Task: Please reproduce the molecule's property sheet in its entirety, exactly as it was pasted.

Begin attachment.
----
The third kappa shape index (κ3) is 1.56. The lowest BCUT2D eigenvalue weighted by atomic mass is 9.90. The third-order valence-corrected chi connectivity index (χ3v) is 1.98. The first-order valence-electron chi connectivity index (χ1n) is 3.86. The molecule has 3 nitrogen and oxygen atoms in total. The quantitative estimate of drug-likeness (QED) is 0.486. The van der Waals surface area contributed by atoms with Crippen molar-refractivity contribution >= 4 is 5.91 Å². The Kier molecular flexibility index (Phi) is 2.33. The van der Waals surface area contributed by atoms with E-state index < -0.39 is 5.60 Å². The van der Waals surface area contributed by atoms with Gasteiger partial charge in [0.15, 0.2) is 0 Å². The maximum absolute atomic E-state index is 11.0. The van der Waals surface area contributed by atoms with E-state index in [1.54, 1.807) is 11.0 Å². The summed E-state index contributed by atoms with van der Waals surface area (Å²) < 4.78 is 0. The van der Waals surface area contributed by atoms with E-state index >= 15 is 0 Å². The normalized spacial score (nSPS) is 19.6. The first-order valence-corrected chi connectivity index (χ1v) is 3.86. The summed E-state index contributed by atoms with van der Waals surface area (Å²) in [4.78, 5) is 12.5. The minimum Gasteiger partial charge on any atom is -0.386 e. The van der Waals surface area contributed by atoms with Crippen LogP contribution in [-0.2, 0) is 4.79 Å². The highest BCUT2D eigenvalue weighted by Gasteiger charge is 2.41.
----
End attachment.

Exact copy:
The third kappa shape index (κ3) is 1.56. The lowest BCUT2D eigenvalue weighted by atomic mass is 9.90. The third-order valence-corrected chi connectivity index (χ3v) is 1.98. The first-order valence-electron chi connectivity index (χ1n) is 3.86. The molecule has 3 nitrogen and oxygen atoms in total. The quantitative estimate of drug-likeness (QED) is 0.486. The van der Waals surface area contributed by atoms with Crippen molar-refractivity contribution >= 4 is 5.91 Å². The Kier molecular flexibility index (Phi) is 2.33. The van der Waals surface area contributed by atoms with E-state index < -0.39 is 5.60 Å². The van der Waals surface area contributed by atoms with Gasteiger partial charge in [0.15, 0.2) is 0 Å². The maximum absolute atomic E-state index is 11.0. The van der Waals surface area contributed by atoms with E-state index in [1.54, 1.807) is 11.0 Å². The summed E-state index contributed by atoms with van der Waals surface area (Å²) < 4.78 is 0. The van der Waals surface area contributed by atoms with E-state index >= 15 is 0 Å². The normalized spacial score (nSPS) is 19.6. The first-order valence-corrected chi connectivity index (χ1v) is 3.86. The summed E-state index contributed by atoms with van der Waals surface area (Å²) in [4.78, 5) is 12.5. The minimum Gasteiger partial charge on any atom is -0.386 e. The van der Waals surface area contributed by atoms with Crippen LogP contribution in [-0.2, 0) is 4.79 Å². The highest BCUT2D eigenvalue weighted by Gasteiger charge is 2.41.